February 3, 2015
Do you want to increase your heart health and keep your bones strong throughout your lifetime? Cultivating a positive mentality about life helps, according to new research findings. Such studies add to accumulating data that your emotional, mental and spiritual states are interwoven with your physical wellbeing. We’re seeing Western empirical science steadily confirm what’s been observed and known about the mind/body/spirit interconnection within the ancient Eastern traditions.
One new study found a strong connection between optimism – a generally positive outlook on life – and cardiovascular health. This study of 5100 adults from the University of Illinois found that “Individuals with the highest levels of optimism have twice the odds of being in ideal cardiovascular health compared to their more pessimistic counterparts,” according to lead author Rosalba Hernandez. And, “This association remains significant, even after adjusting for socio-demographic characteristics and poor mental health.”
Optimists had significantly better blood sugar and total cholesterol levels than their counterparts. They also were more physically active, had healthier body mass indexes and were less likely to smoke, according to the research, published in Health Behavior and Policy Review. This was the first study to examine the association of optimism and cardiovascular health in a large, ethnically and racially diverse population.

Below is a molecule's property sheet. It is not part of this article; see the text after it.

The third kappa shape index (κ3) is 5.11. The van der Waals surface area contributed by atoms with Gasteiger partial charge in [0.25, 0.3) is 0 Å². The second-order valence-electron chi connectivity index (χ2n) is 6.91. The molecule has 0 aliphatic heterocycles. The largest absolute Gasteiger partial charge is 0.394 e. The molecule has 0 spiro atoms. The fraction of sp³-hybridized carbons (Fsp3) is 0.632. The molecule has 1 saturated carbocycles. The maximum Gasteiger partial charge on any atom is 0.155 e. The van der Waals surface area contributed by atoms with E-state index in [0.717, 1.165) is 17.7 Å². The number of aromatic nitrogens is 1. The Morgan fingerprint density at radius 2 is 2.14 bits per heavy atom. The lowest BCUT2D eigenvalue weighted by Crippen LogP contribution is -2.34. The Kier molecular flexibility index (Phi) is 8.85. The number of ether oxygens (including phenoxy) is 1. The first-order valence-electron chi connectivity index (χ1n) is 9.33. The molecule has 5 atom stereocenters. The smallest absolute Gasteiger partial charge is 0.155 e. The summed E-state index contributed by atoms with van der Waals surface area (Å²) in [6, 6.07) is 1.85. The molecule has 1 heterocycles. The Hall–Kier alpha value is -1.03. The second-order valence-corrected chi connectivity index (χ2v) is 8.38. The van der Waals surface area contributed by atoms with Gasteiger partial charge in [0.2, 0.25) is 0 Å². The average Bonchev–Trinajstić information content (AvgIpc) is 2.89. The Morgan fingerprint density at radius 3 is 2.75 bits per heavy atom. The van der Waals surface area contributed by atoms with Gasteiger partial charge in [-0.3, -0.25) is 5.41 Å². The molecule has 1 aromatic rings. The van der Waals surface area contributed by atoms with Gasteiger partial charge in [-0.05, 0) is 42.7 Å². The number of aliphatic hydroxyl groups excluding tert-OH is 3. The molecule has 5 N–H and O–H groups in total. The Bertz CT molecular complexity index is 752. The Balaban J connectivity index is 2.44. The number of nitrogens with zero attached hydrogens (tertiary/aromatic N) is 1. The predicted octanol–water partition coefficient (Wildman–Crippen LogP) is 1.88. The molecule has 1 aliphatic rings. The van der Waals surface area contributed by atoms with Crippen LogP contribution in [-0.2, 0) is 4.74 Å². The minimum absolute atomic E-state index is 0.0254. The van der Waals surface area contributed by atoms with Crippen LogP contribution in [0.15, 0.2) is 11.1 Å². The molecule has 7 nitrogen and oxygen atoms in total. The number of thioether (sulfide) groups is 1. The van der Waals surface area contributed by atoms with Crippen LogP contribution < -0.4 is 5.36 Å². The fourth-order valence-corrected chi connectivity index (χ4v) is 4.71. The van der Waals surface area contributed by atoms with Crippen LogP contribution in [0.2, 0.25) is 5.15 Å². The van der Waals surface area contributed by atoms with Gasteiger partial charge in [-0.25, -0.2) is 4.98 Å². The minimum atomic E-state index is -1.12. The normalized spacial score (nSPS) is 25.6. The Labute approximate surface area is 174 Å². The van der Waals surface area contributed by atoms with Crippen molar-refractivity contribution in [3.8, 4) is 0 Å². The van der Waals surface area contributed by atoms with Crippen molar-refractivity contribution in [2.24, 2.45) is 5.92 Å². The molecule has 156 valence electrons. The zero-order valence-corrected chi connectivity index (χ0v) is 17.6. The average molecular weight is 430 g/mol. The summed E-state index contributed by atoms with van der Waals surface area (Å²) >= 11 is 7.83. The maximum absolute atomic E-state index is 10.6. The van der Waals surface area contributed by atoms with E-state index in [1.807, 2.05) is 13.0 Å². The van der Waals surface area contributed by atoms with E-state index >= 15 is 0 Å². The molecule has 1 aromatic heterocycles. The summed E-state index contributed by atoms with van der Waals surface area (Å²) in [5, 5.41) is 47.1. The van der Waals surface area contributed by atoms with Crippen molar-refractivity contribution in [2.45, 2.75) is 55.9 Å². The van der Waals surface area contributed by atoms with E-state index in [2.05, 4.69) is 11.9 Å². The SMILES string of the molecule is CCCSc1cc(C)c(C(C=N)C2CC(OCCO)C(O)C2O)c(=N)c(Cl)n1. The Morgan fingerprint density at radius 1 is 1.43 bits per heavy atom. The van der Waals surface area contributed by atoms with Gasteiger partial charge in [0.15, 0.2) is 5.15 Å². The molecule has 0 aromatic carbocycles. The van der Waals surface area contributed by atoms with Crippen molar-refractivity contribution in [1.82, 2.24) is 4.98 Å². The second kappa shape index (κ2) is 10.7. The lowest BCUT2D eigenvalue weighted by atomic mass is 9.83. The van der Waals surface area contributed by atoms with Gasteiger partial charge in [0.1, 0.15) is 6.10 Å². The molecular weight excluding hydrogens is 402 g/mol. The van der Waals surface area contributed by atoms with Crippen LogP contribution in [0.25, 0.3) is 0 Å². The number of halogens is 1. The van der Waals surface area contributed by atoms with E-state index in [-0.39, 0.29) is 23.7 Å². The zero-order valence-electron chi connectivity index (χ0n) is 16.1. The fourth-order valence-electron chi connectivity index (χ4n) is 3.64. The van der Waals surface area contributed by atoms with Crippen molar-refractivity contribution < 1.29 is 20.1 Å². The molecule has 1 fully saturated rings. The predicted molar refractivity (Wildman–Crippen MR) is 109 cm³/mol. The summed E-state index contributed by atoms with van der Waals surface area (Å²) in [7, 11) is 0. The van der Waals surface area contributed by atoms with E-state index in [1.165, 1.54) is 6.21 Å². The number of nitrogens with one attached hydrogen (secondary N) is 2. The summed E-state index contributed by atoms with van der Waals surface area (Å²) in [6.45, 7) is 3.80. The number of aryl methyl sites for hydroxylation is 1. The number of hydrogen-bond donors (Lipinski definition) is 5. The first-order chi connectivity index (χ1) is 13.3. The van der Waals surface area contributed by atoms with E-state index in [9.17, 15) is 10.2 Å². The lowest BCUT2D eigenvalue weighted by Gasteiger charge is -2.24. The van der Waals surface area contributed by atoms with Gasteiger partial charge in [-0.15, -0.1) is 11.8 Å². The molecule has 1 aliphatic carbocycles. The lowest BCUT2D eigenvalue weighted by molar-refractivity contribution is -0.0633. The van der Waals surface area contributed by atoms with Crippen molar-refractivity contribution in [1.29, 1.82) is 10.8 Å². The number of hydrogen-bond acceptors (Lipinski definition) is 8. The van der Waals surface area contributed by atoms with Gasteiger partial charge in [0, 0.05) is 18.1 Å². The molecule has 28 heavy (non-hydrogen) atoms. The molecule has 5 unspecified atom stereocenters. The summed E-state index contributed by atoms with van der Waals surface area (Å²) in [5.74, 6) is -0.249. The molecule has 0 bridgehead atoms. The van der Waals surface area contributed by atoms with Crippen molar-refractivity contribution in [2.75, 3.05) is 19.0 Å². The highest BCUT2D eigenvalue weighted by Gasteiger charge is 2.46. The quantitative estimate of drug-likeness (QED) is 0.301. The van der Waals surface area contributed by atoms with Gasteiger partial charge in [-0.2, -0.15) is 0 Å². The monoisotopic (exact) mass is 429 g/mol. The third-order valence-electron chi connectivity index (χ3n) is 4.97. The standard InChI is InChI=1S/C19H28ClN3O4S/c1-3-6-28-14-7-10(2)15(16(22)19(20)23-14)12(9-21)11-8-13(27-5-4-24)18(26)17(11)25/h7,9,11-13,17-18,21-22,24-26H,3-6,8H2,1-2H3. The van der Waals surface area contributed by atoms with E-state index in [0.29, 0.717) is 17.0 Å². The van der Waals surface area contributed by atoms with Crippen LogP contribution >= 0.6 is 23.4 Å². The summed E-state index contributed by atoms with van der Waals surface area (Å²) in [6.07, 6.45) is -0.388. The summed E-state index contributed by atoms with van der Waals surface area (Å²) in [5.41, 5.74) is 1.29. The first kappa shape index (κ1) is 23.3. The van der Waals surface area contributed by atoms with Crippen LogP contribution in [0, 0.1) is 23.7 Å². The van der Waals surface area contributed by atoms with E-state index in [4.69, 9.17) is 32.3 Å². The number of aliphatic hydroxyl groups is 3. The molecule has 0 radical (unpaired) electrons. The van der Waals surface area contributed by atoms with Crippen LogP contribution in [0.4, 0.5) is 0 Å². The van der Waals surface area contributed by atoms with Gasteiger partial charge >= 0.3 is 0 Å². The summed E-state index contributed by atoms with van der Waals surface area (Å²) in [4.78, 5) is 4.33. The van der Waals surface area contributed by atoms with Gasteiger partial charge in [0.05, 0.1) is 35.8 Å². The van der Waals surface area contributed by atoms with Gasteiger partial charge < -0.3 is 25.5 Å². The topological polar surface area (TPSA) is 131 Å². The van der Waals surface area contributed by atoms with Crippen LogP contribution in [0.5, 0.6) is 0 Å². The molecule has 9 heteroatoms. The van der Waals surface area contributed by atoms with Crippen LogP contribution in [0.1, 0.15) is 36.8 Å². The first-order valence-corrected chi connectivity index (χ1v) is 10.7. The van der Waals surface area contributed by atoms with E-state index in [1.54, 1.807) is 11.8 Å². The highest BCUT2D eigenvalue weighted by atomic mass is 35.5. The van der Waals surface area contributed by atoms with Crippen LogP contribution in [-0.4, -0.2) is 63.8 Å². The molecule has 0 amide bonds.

According to Hernandes, “This evidence…suggests that prevention strategies that target modification of psychological well-being — e.g., optimism — may be a potential avenue for…improving Americans’ cardiovascular health.”
Similarly, research conducted by the University of Eastern Finland found that post-60 year old women who have higher levels of satisfaction with their lives were found to have higher bone density, and suffer less frequently from osteoporosis than those who are more unsatisfied with life. The study, published in Psychosomatic Medicine, assessed life satisfaction by looking at such factors as “interest in and easiness of life, happiness, and loneliness,” as reported in an AAAS summary.
The researchers concluded that a positive outlook and satisfaction with life is associated with bone health, as good life satisfaction diminishes age-induced osteoporosis. And, that promoting good life satisfaction and good spirits in the elderly is as important as promoting healthy lifestyle choices. Although the study focused on women, men, as well, suffer from osteoporosis; and more significantly, would experience greater overall health with a positive mentality about life.
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